Mysore/Mysore: The annual public hearing exercise by Karnataka Electricity Regulatory Commission (KERC) before the electricity rate hike was held this morning at the Deputy Commissioner’s Office courthouse. The Chamundeshwari Electricity Supply Corporation (CESC) has requested an increase of Rs. 2.27 per unit in the current tariffs.

The hearing was conducted under the guidance of KERC Chairman, HM Manjunath, Member MD Ravi and Secretary Rekha. Stakeholders from Mysore Chamber of Commerce and Industry (MCCI), Mysore Industries Association (MIA), KIADB Industrial Area Manufacturers’ Association (KIAMA), Hebbal Industrial Estate Manufacturers Association (HIEMA), Karnataka Small Scale Industries Association (KSSIA ) and representatives of consumers and farmers were present.

The hearing started with CESC Chief Executive Jayavibhavaswamy saying that for the financial year 2022-2023, there is a revenue shortfall of Rs. 1,543 crores.

To correct the losses, the CESC is to increase the tariffs up to Rs. 2.27 per unit. He described various reasons for the loss of income. The CESC has jurisdiction over the regions of Mysuru, Mandya, Chamarajanagar, Hassan and Kodagu.

Responding to the presentation made by CESC MD, MIA President and former MP Vasu raised strong objections against CESC’s call to increase the electricity tariff. He and MIA Secretary Suresh Kumar Jain said already 30% of industries, especially in the small-scale sector, have shut down due to COVID and high cost of raw materials.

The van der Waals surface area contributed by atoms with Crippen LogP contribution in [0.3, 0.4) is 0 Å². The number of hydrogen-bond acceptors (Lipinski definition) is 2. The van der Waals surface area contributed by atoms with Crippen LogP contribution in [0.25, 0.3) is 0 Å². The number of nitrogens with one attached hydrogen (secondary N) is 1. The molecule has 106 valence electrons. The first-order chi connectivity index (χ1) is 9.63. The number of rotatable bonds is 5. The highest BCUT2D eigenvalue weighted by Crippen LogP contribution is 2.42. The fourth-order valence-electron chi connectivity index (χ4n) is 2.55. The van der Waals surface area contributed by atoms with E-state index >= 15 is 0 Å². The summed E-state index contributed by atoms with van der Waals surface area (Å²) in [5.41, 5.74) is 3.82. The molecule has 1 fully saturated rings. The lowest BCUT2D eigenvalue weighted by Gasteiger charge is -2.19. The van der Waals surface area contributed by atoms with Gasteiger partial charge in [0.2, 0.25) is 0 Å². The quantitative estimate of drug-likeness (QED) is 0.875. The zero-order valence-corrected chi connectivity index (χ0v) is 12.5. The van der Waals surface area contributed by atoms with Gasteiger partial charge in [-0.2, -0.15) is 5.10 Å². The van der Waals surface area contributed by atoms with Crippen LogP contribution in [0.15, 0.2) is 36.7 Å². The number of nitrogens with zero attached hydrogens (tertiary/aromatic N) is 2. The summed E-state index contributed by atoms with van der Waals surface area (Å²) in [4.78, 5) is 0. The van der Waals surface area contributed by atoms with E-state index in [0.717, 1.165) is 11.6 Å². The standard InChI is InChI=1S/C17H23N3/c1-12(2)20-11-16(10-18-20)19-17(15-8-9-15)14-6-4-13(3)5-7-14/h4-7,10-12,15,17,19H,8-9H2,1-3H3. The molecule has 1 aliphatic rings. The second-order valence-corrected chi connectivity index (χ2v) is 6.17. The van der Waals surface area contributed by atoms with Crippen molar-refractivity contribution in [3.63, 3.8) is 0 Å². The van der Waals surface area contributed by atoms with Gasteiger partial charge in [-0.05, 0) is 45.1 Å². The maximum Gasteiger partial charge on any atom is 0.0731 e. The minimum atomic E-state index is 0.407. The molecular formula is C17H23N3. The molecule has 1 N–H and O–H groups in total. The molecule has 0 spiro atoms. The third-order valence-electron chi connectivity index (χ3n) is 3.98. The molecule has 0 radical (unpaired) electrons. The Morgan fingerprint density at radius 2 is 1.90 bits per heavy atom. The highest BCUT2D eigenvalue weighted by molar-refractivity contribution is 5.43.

“By offering an unreasonable hike of Rs. 2.27 per unit, CESC is killing industries. This is an anti-industry decision and KERC must not bow to pressure. The CESC’s revenue collection system is inefficient and there is no control over electricity theft. Consumers and industrialists are penalized for their inefficient and highly corrupt attitude, they charged.

K. Ravindra Prabhu, Vice President of KIAMA, opposed the tariff hike and said that in the next six months many other industries will shut down as there is no government support . “Furthermore, government agencies like the CESC that should actually serve people are determined to make a profit, which overwhelms unhappy consumers. In fact, this public hearing is just a waste of time because companies like CESC will get what they want and KERC can’t do much about that,” he said.

Every year, electricity distribution companies approach KERC for a tariff review. Later, KERC sends a proposal to the state government with its tariff increase recommendations.